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Variant records: the equivalent to the C-union structure (Views: 100)


Problem/Question/Abstract:

Is there a way to create a C 'union'-like structure in Delphi? That is, a structure that uses the same memory area?

Answer:

The Delphi (Pascal/ObjectPascal) equivalent to a C-union structure is called a Variant Record (not to be confused with the Variant "type" available in Delphi 2.0+). As with a C- union, the Pascal variant record allows several structure types to be combined into one, and all will occupy the same memory space. Look up the syntax declaration under "Records" in the help file. But here's an example:

type
  TPerson = record
    FirstName, LastName: string[40];
    BirthDate: TDate;
    case Citizen: Boolean of
      True: (BirthPlace: string[40]);
      False: (Country: string[20];
        EntryPort: string[20];
        EntryDate: TDate;
        ExitDate: TDate);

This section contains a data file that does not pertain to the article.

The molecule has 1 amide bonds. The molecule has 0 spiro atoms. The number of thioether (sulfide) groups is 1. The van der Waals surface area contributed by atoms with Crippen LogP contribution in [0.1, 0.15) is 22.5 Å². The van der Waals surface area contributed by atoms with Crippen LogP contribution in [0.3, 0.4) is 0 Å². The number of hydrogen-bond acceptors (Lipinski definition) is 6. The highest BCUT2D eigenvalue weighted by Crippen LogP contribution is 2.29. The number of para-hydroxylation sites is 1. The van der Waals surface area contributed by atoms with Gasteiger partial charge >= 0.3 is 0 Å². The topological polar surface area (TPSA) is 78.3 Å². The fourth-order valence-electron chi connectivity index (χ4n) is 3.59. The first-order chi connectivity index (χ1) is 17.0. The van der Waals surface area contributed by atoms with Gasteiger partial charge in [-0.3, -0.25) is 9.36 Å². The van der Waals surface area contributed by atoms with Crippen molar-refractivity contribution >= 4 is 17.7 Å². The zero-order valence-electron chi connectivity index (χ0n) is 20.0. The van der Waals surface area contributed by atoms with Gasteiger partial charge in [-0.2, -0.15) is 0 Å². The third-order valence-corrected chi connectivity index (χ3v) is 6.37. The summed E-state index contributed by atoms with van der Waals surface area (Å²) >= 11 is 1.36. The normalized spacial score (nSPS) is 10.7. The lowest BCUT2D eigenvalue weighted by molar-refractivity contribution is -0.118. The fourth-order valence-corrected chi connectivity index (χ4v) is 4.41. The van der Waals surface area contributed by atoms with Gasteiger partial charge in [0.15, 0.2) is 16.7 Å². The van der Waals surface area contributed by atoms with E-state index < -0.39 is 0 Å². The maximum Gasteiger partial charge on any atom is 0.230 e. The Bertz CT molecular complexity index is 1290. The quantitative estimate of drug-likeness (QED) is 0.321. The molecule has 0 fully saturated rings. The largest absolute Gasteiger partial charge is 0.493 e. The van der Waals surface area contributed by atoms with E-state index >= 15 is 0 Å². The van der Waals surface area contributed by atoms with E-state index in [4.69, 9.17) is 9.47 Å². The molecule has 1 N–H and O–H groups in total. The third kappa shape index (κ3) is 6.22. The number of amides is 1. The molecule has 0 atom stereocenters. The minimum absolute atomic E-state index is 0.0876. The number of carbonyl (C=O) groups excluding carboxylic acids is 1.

end;

The record above is actually a single expression of two records that could describe a person:

type
  TPersonCitizen = record
    FirstName, LastName: string[40];
    BirthDate: TDate;
    BirthPlace: string[40]
  end;

  and

type
  TPersonAlien = record
    FirstName, LastName: string[40];
    BirthDate: TDate;
    Country: string[20];
    EntryPort: string[20];
    EntryDate: TDate;
    ExitDate: TDate;
  end;

And as in a union, the combination of the two types of records makes for much more efficient programming, because a person could be expressed in a variety of ways.

Everything I explained above is pretty hypothetical stuff. In Delphi, the TRect structure that describes a rectangle is actually a variant record:

type
  TPoint = record
    X: Longint;
    Y: Longint;
  end;

TRect = record
  case Integer of
    0: (Left, Top, Right, Bottom: Integer);
    1: (TopLeft, BottomRight: TPoint);
end;

where the coordinates of the rectangle can be expressed using either four integer values or two TPoints.

I realize this is pretty quick and dirty, so I suggest you refer to the help file for a more in-depth explanation, or go to your nearest book store or library and look at any Pascal book (not Delphi -- most won't explain this fairly esoteric structure). However, if you're familiar with the C-union, this stuff should be an absolute breeze.

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